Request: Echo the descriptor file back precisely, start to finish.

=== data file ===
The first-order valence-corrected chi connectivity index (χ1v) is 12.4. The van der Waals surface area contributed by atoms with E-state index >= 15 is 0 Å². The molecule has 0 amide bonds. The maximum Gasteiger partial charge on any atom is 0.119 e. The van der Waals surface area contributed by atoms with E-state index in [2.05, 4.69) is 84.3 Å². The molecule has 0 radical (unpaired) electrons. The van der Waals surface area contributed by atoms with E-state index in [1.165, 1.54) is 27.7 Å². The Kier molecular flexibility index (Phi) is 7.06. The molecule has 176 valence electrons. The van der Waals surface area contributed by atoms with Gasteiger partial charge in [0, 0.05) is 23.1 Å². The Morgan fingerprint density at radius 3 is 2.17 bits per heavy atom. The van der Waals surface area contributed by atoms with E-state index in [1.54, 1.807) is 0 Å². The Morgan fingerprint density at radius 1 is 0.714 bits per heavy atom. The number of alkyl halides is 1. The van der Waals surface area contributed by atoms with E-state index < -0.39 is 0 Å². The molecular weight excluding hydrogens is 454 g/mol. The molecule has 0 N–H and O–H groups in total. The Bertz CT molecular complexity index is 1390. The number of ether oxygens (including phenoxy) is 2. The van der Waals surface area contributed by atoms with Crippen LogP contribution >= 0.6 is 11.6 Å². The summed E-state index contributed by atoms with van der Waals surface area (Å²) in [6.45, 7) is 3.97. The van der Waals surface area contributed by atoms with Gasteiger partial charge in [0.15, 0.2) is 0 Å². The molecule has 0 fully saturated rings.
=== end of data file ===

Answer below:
The first-order valence-corrected chi connectivity index (χ1v) is 12.4. The van der Waals surface area contributed by atoms with E-state index >= 15 is 0 Å². The molecule has 0 amide bonds. The maximum Gasteiger partial charge on any atom is 0.119 e. The van der Waals surface area contributed by atoms with E-state index in [2.05, 4.69) is 84.3 Å². The molecule has 0 radical (unpaired) electrons. The van der Waals surface area contributed by atoms with E-state index in [1.165, 1.54) is 27.7 Å². The Kier molecular flexibility index (Phi) is 7.06. The molecule has 176 valence electrons. The van der Waals surface area contributed by atoms with Gasteiger partial charge in [0, 0.05) is 23.1 Å². The Morgan fingerprint density at radius 3 is 2.17 bits per heavy atom. The van der Waals surface area contributed by atoms with E-state index in [1.54, 1.807) is 0 Å². The Morgan fingerprint density at radius 1 is 0.714 bits per heavy atom. The number of alkyl halides is 1. The van der Waals surface area contributed by atoms with E-state index < -0.39 is 0 Å². The molecular weight excluding hydrogens is 454 g/mol. The molecule has 0 N–H and O–H groups in total. The Bertz CT molecular complexity index is 1390. The number of ether oxygens (including phenoxy) is 2. The van der Waals surface area contributed by atoms with Crippen LogP contribution >= 0.6 is 11.6 Å². The summed E-state index contributed by atoms with van der Waals surface area (Å²) in [6.45, 7) is 3.97. The van der Waals surface area contributed by atoms with Gasteiger partial charge in [0.15, 0.2) is 0 Å². The molecule has 0 fully saturated rings.